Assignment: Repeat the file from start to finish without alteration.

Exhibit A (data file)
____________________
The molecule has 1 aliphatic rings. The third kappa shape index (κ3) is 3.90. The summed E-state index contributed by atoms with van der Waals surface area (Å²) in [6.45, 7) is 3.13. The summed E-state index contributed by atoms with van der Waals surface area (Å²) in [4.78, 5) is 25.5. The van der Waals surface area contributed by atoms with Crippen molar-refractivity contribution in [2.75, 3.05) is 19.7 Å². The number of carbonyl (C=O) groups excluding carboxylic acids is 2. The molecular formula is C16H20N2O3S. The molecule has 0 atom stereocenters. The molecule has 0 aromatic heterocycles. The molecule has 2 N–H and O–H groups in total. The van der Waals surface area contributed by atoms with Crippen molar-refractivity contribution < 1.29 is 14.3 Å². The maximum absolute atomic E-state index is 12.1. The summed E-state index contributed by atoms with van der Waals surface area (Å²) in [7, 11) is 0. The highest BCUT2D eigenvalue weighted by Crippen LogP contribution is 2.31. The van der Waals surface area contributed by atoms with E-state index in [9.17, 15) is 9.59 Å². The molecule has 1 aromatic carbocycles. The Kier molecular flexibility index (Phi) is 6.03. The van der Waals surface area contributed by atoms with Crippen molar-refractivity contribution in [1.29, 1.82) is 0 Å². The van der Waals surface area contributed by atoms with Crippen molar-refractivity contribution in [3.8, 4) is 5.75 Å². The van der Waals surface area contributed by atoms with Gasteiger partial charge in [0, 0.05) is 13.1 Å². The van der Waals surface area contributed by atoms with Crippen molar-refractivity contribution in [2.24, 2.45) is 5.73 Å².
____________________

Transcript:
The molecule has 1 aliphatic rings. The third kappa shape index (κ3) is 3.90. The summed E-state index contributed by atoms with van der Waals surface area (Å²) in [6.45, 7) is 3.13. The summed E-state index contributed by atoms with van der Waals surface area (Å²) in [4.78, 5) is 25.5. The van der Waals surface area contributed by atoms with Crippen molar-refractivity contribution in [2.75, 3.05) is 19.7 Å². The number of carbonyl (C=O) groups excluding carboxylic acids is 2. The molecular formula is C16H20N2O3S. The molecule has 0 atom stereocenters. The molecule has 0 aromatic heterocycles. The molecule has 2 N–H and O–H groups in total. The van der Waals surface area contributed by atoms with Crippen molar-refractivity contribution < 1.29 is 14.3 Å². The maximum absolute atomic E-state index is 12.1. The summed E-state index contributed by atoms with van der Waals surface area (Å²) in [7, 11) is 0. The highest BCUT2D eigenvalue weighted by Crippen LogP contribution is 2.31. The van der Waals surface area contributed by atoms with E-state index in [9.17, 15) is 9.59 Å². The molecule has 1 aromatic carbocycles. The Kier molecular flexibility index (Phi) is 6.03. The van der Waals surface area contributed by atoms with Crippen molar-refractivity contribution in [1.29, 1.82) is 0 Å². The van der Waals surface area contributed by atoms with Crippen molar-refractivity contribution in [3.8, 4) is 5.75 Å². The van der Waals surface area contributed by atoms with Gasteiger partial charge in [0, 0.05) is 13.1 Å². The van der Waals surface area contributed by atoms with Crippen molar-refractivity contribution in [2.24, 2.45) is 5.73 Å².